The British General Election: what now for our constitution?

Two documents are never read by the overwhelmingly majority of people.

The first is our constitution, not least because it does not exist as a single codified document, but it is nevertheless something vital to our democracy and needs reform but the right reform.

The second is election manifestos because they are essentially only available online, they are long, and they are boring. But one part of the manifesto of the victorious Conservative Party – the notorious page 48 – deserves some attention because of the constitutional reforms that it proposes, not least the threat that in future voters will only be allowed to cast a ballot if they can prove their identity and the promise to change the Human Rights Act.

For your edification and illumination, I offer you the text of the relevant part of the Tory manifesto here:

As Conservatives, we stand for democracy and the rule of law. Our independent courts and legal system are respected throughout the world.

One of the strengths of the UK’s constitution is its ability to evolve – as times have changed, so have Parliament, government and the judiciary.

Today, that need is greater than ever. The failure of Parliament to deliver Brexit – the way so many MPs have devoted themselves to thwarting the democratic decision of the British people in the 2016 referendum – has opened up a destabilising and potentially extremely damaging rift between politicians and people. If the Brexit chaos continues, with a second referendum and a second Scottish referendum too, they will lose faith even further.

It is only by getting Brexit done that we can start the necessary task of restoring public trust in government and politics:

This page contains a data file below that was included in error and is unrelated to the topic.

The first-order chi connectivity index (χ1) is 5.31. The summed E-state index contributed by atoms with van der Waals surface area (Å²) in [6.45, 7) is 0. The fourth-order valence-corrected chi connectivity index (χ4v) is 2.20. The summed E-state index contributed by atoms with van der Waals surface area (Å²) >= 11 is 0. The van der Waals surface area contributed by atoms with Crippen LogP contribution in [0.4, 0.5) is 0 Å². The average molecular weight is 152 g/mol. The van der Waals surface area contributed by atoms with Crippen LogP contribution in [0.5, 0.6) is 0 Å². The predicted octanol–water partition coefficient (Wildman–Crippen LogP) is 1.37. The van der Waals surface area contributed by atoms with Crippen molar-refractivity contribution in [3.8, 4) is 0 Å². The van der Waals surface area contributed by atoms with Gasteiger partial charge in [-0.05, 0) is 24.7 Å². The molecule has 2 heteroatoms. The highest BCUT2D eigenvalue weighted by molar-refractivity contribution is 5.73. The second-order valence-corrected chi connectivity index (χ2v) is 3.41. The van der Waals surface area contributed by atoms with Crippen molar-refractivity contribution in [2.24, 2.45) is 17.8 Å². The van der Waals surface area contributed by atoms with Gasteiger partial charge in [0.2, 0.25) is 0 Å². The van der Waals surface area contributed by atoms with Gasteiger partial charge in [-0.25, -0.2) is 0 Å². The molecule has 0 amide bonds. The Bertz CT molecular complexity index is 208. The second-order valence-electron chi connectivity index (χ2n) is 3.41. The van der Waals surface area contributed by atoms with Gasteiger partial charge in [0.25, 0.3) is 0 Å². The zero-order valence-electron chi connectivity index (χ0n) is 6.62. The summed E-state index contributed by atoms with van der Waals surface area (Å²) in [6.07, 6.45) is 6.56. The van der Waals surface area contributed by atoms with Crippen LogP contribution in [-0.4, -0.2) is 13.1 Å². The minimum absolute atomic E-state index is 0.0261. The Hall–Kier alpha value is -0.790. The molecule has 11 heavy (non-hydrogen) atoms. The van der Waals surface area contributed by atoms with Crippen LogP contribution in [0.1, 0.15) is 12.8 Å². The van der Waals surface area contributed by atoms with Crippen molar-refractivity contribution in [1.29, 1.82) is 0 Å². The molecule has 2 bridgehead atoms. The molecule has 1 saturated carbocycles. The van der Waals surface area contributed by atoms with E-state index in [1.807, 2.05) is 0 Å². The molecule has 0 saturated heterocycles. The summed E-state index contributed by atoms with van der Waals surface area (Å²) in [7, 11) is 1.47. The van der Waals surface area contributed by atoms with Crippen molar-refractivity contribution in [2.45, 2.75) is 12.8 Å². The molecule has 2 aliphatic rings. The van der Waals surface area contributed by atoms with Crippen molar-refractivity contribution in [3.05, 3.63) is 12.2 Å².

 We will get rid of the Fixed Term Parliaments Act – it has led to paralysis at a time the country needed decisive action.

 We will ensure we have updated and equal Parliamentary boundaries, making sure that every vote counts the same – a cornerstone of democracy.

 We will continue to support the First Past the Post system of voting, as it allows voters to kick out politicians who don’t deliver, both locally and nationally.

 We will protect the integrity of our democracy, by introducing identification to vote at polling stations, stopping postal vote harvesting and measures to prevent any foreign interference in elections.

 We will make it easier for British expats to vote in Parliamentary elections, and get rid of the arbitrary 15-year limit on their voting rights.

 We will maintain the voting age at 18 – the age at which one gains full citizenship rights.

 We will ensure that no one is put off from engaging in politics or standing in an election by threats, harassment or abuse, whether in person or online.

 We will champion freedom of expression and tolerance, both in the UK and overseas.

 To support free speech, we will repeal section 40 of the Crime and Courts Act 2014, which seeks to coerce the press. We will not proceed with the second stage of the Leveson Inquiry.

 We will ensure redundancy payments can be clawed back when high-paid public servants move between jobs.

 We will improve the use of data, data science and evidence in the process of government.

Once we get Brexit done, Britain will take back control of its laws. As we end the supremacy of European law, we will be free to craft legislation and regulations that maintain high standards but which work best for the UK. We want a balance of rights, rules and entitlements that benefits all the people and all the parts of our United Kingdom.

After Brexit we also need to look at the broader aspects of our constitution: the relationship between the Government, Parliament and the courts; the functioning of the Royal Prerogative; the role of the House of Lords; and access to justice for ordinary people. The ability of our security services to defend us against terrorism and organised crime is critical. We will update the Human Rights Act and administrative law to ensure that there is a proper balance between the rights of individuals, our vital national security and effective government. We will ensure that judicial review is available to protect the rights of the individuals against an overbearing state, while ensuring that it is not abused to conduct politics by another means or to create needless delays. In our first year we will set up a Constitution, Democracy & Rights Commission that will examine these issues in depth, and come up with proposals to restore trust in our institutions and in how our democracy operates.

I will be watching out for the formation and operation of this Constitution, Democracy & Rights Commission. 


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